The DM interaction only occurs in a material whose atomic structure lacks inversion symmetry, a condition satisfied in the B20 crystal lattice, which is a deformed rock-salt structure. Skyrmions have, for example, been observed in the B20 forms of MnSi [5] and Fe0.5Co0.5Si crystals [6]. Another way to create a structure that cannot be inverted is to form an interface between two different materials. Forming such an interface between a ferromagnet and a strong spin-orbit metal gives rise to the necessary DM interaction, even in the case when both metals have inversion-symmetric lattices [7]. If the ferromagnet is sufficiently thin, then these interfacial effects can dominate.

In 2013, the University of Hamburg group discovered that a palladium-iron ( PdFe) bilayer grown on a ( 111) iridium surface can support individual skyrmions [8]. The skyrmions can be created, imaged, and annihilated using a spin-polarized scanning tunneling microscope (STM) tip. Like all STM techniques, this method measures the quantum-mechanical current that tunnels from a surface to the probe tip. In this case, the current depends on the angle between a spin on the probe tip and the spin on the surface, so the technique can map the orientation of spins at each point on the surface. Similarly, the current from the tip is spin polarized and can be used to exert a torque on the spins in the magnet to either create or annihilate a skyrmion.

In their new work, Romming et al. use the same technique to image the internal structure of a skyrmion in the PdFe bilayer, and its response to an applied magnetic field. The skyrmion can be thought of as a tiny, 2D bubble-like region whose magnetization points in the opposite direction to the surrounding material. Its core can be considered truly pointlike. But the skyrmion has to have a finite size because it takes a short distance (in this case about 2 nanometers) for the magnetization to twist back to the background direction. Applying a magnetic field in the opposite direction to the skyrmion core magnetization compresses the bubble (Fig. 1), changing its shape. Using the STM, Romming et al. mapped the skyrmion’s shape versus magnetic field as the bubble was compressed to approximately half its equilibrium size. Their results fit the existing theory [1], thus confirming it. These fits also allowed the researchers to determine the values of J and D in their material. These values, which are difficult to measure in other ways, determine the skyrmion’s size, and researchers will need to know them for any technology that makes use of skyrmions.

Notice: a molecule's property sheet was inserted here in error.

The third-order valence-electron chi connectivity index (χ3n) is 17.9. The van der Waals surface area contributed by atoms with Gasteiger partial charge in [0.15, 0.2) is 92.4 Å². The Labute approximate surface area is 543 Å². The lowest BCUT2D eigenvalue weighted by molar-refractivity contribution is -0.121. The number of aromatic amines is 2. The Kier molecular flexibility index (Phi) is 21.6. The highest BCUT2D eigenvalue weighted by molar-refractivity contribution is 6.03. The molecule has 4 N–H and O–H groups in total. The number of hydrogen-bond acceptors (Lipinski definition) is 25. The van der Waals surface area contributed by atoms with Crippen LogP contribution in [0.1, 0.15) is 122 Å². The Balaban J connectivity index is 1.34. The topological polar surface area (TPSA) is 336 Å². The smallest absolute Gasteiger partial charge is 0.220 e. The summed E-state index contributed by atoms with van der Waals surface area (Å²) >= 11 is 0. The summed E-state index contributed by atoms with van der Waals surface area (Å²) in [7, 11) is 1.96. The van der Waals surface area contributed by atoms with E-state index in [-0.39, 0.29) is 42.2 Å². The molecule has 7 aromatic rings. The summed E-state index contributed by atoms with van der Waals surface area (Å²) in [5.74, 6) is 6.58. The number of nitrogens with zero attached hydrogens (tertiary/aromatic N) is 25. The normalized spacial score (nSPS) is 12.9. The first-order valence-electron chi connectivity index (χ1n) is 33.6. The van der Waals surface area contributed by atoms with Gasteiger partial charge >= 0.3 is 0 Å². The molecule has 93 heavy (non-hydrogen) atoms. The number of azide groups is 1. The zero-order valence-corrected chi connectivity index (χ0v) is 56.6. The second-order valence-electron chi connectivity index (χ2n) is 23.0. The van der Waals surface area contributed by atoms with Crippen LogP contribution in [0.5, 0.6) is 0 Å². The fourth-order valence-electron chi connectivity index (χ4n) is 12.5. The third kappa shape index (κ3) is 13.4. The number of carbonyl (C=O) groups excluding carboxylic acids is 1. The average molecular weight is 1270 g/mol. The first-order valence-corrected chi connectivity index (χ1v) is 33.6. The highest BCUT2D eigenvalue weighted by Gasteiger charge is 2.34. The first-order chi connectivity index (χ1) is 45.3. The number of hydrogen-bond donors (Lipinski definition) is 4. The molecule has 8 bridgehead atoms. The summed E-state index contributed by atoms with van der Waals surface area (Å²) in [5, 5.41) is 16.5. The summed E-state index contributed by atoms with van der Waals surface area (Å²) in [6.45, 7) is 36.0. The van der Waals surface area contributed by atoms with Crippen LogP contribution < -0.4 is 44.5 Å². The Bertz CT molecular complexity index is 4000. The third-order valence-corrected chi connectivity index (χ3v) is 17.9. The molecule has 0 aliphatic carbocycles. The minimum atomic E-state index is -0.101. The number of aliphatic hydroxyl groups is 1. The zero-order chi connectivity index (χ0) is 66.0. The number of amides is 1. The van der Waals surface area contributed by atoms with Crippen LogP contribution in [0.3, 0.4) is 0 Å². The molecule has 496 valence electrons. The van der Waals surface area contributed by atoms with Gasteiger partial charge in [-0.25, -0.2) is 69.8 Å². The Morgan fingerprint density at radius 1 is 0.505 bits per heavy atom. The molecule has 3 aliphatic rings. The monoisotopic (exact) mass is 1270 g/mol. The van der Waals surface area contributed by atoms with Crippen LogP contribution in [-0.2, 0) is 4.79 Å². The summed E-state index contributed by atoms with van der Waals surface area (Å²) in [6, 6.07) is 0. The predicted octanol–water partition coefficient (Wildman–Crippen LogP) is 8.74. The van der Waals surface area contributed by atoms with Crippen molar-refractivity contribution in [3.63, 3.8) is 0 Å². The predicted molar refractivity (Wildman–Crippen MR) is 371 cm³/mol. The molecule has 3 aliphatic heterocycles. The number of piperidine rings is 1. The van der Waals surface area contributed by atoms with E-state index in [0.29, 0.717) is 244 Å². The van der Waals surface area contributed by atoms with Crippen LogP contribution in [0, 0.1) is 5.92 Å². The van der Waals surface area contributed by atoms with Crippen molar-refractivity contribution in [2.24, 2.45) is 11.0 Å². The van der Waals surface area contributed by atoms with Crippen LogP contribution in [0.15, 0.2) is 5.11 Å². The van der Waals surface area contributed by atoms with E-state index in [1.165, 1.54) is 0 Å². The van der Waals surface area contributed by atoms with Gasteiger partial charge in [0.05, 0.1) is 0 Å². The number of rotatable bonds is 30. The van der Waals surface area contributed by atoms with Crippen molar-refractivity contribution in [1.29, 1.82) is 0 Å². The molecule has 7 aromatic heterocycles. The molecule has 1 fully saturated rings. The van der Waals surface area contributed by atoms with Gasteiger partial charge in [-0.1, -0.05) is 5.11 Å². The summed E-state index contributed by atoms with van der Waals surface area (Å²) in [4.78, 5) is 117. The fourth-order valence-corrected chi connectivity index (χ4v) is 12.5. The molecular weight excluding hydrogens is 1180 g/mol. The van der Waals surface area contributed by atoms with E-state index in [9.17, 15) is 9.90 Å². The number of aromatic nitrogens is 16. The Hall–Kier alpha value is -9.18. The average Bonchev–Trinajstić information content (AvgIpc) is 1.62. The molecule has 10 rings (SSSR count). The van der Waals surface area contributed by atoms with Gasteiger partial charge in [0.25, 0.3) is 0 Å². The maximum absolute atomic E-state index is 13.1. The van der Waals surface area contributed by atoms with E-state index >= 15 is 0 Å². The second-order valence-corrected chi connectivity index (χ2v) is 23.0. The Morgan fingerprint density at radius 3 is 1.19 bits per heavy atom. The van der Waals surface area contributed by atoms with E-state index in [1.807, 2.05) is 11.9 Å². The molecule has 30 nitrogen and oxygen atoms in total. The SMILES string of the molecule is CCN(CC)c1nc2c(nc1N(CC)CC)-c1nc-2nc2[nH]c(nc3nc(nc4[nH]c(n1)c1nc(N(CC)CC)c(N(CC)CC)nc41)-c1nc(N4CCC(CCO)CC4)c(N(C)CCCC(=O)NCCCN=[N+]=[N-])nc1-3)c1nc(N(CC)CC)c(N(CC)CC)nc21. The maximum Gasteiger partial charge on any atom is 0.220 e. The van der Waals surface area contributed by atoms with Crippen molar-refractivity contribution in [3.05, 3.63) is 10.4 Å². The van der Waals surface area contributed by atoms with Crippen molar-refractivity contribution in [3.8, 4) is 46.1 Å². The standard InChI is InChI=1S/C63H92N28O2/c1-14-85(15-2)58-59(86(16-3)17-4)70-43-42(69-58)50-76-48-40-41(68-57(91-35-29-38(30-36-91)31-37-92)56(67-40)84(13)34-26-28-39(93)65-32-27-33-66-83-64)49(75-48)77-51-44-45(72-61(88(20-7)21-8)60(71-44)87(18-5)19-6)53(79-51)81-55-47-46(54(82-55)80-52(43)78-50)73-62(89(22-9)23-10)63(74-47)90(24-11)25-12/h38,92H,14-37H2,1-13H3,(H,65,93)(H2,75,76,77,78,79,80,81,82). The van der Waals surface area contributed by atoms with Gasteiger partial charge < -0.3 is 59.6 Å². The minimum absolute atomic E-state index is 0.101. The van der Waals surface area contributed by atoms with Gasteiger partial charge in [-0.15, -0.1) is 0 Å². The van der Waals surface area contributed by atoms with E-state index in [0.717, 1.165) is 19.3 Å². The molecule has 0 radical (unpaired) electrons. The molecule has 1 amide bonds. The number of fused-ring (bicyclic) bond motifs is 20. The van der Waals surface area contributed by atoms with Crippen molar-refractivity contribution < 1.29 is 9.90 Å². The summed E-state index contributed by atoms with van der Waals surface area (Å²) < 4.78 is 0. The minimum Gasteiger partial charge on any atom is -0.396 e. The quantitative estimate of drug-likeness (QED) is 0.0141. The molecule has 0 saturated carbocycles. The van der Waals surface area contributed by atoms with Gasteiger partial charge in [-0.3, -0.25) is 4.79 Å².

The physics of skyrmions is fascinating because of their special topological properties [4]. From a technological perspective, skyrmion-based devices have the potential to store and process information at unprecedentedly small sizes and levels of energy consumption. For example, the presence/absence of the skyrmion could serve as the 1 and 0 in a data bit in a racetrack memory [9]. The work of Romming et al. shows that existing theories provide a sound basis for the micromagnetic design of such devices. This is a remarkable thing in itself, since these theories are continuum models, yet the new work shows they remain valid at atomic length scales. Moreover, the results show skyrmions are robust: they can withstand a reverse field of almost 3 teslas. So far, magnetic skyrmions have only been observed at low temperatures. (Romming et al. performed their experiments at 4.2K). But very recently, researchers have observed skyrmions in a room-temperature magnet, making their promise for future technologies more realistic [10].